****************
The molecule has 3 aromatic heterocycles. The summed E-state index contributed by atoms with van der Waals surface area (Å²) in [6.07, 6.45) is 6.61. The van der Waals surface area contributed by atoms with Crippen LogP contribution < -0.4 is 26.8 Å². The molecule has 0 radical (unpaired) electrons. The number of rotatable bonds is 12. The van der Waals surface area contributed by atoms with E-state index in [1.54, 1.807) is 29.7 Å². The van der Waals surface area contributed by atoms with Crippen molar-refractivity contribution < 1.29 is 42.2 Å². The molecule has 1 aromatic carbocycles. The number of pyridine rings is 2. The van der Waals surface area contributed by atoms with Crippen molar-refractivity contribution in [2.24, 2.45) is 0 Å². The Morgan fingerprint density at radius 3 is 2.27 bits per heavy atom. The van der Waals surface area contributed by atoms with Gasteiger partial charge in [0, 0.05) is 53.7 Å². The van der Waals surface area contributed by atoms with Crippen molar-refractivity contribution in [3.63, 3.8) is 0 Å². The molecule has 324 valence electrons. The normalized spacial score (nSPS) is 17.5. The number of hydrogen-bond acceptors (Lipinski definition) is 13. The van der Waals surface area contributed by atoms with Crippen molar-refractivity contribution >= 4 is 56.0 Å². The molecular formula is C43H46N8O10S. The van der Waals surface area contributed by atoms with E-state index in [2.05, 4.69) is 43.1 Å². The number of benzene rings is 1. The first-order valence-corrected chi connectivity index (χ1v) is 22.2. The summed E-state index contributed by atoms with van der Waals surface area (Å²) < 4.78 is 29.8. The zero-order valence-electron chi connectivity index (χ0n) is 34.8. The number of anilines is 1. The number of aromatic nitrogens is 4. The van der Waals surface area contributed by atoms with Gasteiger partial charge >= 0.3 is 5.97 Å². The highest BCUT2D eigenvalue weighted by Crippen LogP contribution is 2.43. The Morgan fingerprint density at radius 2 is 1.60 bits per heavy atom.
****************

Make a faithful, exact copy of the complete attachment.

The molecule has 3 aromatic heterocycles. The summed E-state index contributed by atoms with van der Waals surface area (Å²) in [6.07, 6.45) is 6.61. The van der Waals surface area contributed by atoms with Crippen LogP contribution < -0.4 is 26.8 Å². The molecule has 0 radical (unpaired) electrons. The number of rotatable bonds is 12. The van der Waals surface area contributed by atoms with E-state index in [1.54, 1.807) is 29.7 Å². The van der Waals surface area contributed by atoms with Crippen molar-refractivity contribution < 1.29 is 42.2 Å². The molecule has 1 aromatic carbocycles. The number of pyridine rings is 2. The van der Waals surface area contributed by atoms with Crippen molar-refractivity contribution in [2.24, 2.45) is 0 Å². The Morgan fingerprint density at radius 3 is 2.27 bits per heavy atom. The van der Waals surface area contributed by atoms with Gasteiger partial charge in [0, 0.05) is 53.7 Å². The van der Waals surface area contributed by atoms with Crippen molar-refractivity contribution in [3.63, 3.8) is 0 Å². The molecule has 324 valence electrons. The normalized spacial score (nSPS) is 17.5. The number of hydrogen-bond acceptors (Lipinski definition) is 13. The van der Waals surface area contributed by atoms with Crippen molar-refractivity contribution >= 4 is 56.0 Å². The molecular formula is C43H46N8O10S. The van der Waals surface area contributed by atoms with E-state index in [2.05, 4.69) is 43.1 Å². The number of benzene rings is 1. The first-order valence-corrected chi connectivity index (χ1v) is 22.2. The summed E-state index contributed by atoms with van der Waals surface area (Å²) < 4.78 is 29.8. The zero-order valence-electron chi connectivity index (χ0n) is 34.8. The number of anilines is 1. The number of aromatic nitrogens is 4. The van der Waals surface area contributed by atoms with Gasteiger partial charge >= 0.3 is 5.97 Å². The highest BCUT2D eigenvalue weighted by Crippen LogP contribution is 2.43. The Morgan fingerprint density at radius 2 is 1.60 bits per heavy atom.